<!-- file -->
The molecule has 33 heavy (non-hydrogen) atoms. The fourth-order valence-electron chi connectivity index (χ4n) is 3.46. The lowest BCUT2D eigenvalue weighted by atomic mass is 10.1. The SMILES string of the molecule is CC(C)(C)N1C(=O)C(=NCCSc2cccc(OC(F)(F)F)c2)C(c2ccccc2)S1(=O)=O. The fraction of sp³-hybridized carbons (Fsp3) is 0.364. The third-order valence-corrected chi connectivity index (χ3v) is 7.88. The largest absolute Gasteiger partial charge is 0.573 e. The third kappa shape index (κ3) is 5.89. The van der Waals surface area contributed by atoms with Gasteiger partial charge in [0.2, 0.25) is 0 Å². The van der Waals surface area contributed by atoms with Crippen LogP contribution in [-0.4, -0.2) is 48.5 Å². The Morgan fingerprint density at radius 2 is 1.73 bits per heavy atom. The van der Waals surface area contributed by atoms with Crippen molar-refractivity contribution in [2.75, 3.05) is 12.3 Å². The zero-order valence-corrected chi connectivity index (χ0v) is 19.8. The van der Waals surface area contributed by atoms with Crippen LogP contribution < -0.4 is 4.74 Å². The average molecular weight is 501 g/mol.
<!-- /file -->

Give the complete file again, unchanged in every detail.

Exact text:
The molecule has 33 heavy (non-hydrogen) atoms. The fourth-order valence-electron chi connectivity index (χ4n) is 3.46. The lowest BCUT2D eigenvalue weighted by atomic mass is 10.1. The SMILES string of the molecule is CC(C)(C)N1C(=O)C(=NCCSc2cccc(OC(F)(F)F)c2)C(c2ccccc2)S1(=O)=O. The fraction of sp³-hybridized carbons (Fsp3) is 0.364. The third-order valence-corrected chi connectivity index (χ3v) is 7.88. The largest absolute Gasteiger partial charge is 0.573 e. The third kappa shape index (κ3) is 5.89. The van der Waals surface area contributed by atoms with Gasteiger partial charge in [0.2, 0.25) is 0 Å². The van der Waals surface area contributed by atoms with Crippen LogP contribution in [-0.4, -0.2) is 48.5 Å². The Morgan fingerprint density at radius 2 is 1.73 bits per heavy atom. The van der Waals surface area contributed by atoms with Crippen molar-refractivity contribution in [2.75, 3.05) is 12.3 Å². The zero-order valence-corrected chi connectivity index (χ0v) is 19.8. The van der Waals surface area contributed by atoms with Crippen LogP contribution < -0.4 is 4.74 Å². The average molecular weight is 501 g/mol.